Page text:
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Microsoft's 'Spartan' browser that will replace Internet Explorer - Still no WebRTC

April 6, 2015 | Telepresence Options


BY MICHAEL MUCHMORE Microsoft first announced its new Spartan browser at a Windows 10 event earlier this year, with promises of greater speed, lighter resource usage, and a couple of nifty features like a reading mode and drawing on webpages. With Project Spartan, a very early pre-release version (v.0.1, actually) Microsoft is finally giving up on its Internet Explorer browser brand. The last few versions of IE made impressive strides in speed, new standards compatibility, and trim interface design. But the despised software just couldn't shake off the rep earned by its proprietary predecessors, especially the problematic IE6. Nonetheless, Internet Explorer is still the most widely used desktop Web browser, according to new U.S. government numbers.

Let's also not forget that the modern Web, with all its application-like capabilities, owes its existence to IE's pioneering of technologies such as Dynamic HTML and Ajax. And the browser was also the only one with a really effective privacy tool--Tracking Protection. But that's all in the past now. With Project Spartan, Web developers working on new services (such as Twitter's Periscope) will feel even less inclined to make sure their Web apps work in Internet Explorer.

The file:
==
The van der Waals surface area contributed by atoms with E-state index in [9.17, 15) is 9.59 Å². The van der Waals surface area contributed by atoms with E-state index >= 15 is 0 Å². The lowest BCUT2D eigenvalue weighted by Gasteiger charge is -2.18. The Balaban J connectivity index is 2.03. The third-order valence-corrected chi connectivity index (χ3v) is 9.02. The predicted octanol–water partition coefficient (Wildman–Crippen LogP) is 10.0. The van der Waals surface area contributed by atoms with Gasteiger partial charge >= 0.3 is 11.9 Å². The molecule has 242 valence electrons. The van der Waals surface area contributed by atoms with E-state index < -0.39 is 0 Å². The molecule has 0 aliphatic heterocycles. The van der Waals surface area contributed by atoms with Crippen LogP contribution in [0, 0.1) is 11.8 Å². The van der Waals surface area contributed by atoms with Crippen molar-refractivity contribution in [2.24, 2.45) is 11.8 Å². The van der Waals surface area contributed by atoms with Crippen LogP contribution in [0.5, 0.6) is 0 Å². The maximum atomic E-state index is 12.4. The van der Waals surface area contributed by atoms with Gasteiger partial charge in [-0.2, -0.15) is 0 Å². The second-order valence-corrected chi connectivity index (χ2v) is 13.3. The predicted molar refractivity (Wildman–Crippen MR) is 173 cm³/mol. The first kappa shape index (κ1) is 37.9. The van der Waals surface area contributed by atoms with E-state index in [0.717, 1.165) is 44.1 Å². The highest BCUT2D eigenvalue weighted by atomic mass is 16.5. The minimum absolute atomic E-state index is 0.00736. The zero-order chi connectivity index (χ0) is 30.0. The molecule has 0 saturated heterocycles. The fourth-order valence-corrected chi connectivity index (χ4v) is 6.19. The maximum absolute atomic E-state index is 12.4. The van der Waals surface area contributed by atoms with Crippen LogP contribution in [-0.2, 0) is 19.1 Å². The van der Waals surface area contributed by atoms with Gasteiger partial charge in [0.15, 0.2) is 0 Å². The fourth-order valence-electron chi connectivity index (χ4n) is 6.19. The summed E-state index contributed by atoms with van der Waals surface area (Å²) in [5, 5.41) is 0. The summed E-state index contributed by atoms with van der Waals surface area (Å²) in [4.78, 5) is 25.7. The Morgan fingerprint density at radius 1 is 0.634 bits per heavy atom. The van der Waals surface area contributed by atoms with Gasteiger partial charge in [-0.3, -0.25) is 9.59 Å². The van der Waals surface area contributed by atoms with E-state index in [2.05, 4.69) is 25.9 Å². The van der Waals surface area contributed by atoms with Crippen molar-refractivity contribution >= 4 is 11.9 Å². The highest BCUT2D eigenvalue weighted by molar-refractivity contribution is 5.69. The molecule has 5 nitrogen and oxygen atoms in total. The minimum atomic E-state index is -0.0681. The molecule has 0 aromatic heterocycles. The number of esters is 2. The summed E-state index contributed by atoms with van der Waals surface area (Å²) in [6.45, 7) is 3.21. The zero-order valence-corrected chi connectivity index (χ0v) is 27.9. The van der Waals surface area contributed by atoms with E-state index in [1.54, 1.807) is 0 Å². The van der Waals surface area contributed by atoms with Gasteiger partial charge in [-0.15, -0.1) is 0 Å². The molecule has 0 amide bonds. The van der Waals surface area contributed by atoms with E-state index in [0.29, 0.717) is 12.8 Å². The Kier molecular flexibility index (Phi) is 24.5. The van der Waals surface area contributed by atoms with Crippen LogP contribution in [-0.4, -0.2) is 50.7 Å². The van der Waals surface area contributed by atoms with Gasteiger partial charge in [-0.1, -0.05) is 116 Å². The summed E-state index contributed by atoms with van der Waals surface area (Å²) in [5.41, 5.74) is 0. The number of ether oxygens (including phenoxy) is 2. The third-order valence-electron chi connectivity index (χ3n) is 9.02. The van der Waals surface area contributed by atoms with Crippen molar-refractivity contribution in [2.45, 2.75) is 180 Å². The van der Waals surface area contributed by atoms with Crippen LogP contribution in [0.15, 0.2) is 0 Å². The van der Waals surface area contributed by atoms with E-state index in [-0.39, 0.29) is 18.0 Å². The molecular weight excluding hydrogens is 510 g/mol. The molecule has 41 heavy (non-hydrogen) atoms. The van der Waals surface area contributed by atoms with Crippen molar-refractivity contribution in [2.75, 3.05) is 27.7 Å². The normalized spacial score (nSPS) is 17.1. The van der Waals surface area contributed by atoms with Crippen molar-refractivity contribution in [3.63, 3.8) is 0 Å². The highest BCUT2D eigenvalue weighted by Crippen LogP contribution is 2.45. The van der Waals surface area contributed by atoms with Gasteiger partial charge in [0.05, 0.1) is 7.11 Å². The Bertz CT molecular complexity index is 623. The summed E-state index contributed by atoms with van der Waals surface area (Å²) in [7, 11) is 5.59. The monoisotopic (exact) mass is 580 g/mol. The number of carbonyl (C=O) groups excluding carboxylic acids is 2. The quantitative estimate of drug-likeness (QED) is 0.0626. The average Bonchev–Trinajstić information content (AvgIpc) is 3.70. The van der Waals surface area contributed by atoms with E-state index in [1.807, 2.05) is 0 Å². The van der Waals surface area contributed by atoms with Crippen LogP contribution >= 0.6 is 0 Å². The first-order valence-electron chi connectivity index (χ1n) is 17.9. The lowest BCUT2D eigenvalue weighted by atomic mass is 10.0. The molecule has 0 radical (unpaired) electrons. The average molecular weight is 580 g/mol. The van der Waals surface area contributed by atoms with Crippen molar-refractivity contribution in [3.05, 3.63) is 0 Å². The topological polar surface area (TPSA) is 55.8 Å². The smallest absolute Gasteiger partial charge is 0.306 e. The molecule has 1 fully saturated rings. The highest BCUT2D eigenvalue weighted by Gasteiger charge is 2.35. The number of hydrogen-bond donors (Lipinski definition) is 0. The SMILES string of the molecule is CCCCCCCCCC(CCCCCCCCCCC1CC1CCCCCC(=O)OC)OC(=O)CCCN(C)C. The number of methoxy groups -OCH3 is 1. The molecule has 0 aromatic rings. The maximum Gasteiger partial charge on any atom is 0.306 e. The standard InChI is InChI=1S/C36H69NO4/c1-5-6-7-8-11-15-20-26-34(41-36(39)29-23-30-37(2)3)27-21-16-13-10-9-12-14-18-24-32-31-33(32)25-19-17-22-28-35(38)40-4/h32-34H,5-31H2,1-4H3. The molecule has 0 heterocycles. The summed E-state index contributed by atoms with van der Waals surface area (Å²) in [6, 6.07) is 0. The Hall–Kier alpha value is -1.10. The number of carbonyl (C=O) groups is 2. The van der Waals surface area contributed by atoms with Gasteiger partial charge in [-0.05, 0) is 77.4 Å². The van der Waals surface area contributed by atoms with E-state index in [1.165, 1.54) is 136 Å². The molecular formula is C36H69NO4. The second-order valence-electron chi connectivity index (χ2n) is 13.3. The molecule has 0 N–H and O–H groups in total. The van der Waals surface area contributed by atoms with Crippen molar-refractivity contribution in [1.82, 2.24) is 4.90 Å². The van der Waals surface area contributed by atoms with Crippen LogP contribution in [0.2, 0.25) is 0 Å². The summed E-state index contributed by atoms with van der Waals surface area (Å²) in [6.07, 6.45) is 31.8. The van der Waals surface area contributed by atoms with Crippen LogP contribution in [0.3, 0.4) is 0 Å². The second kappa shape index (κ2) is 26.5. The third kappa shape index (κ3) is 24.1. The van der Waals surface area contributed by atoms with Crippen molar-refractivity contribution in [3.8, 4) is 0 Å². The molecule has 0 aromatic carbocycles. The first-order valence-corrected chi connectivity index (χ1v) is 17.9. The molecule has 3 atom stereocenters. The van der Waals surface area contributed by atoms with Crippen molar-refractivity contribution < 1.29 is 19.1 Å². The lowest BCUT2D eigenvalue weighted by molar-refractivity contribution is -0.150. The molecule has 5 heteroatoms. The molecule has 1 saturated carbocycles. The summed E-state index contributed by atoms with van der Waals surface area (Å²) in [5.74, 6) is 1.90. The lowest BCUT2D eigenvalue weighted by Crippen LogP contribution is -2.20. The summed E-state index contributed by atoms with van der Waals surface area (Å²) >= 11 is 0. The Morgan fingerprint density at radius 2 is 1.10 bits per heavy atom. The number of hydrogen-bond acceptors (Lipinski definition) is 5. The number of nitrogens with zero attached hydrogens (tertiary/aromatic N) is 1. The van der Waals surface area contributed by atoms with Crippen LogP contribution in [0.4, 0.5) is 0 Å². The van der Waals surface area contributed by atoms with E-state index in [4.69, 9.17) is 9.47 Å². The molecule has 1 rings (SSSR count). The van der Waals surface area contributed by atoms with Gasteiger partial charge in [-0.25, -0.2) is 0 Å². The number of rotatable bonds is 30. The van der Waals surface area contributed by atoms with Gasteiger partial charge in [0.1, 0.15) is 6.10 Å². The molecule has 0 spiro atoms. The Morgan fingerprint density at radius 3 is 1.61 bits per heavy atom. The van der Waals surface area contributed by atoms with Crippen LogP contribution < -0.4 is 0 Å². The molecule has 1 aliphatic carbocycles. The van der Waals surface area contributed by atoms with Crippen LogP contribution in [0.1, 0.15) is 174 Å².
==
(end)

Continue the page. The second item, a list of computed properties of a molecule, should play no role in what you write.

Starting Up
To get Spartan (which is currently only available in Windows 10 for desktops), you'll need to register as a Windows Insider with the Fast updates setting, and update Windows 10 to build number 10049. This will occur automatically if you've turned on automatic updates. Keep in mind that if you can wait, you may be better off using the more-stable Slow update track, since the fast track breaks some features; in this case, for example, you can't run Hyper-V virtual machines. I installed the new OS version on a Microsoft Surface Pro 3 $1,147.50 at Amazon and a nice big all-in-one PC, the 27-inch Lenovo Horizon 2e $776.12 at Amazon.

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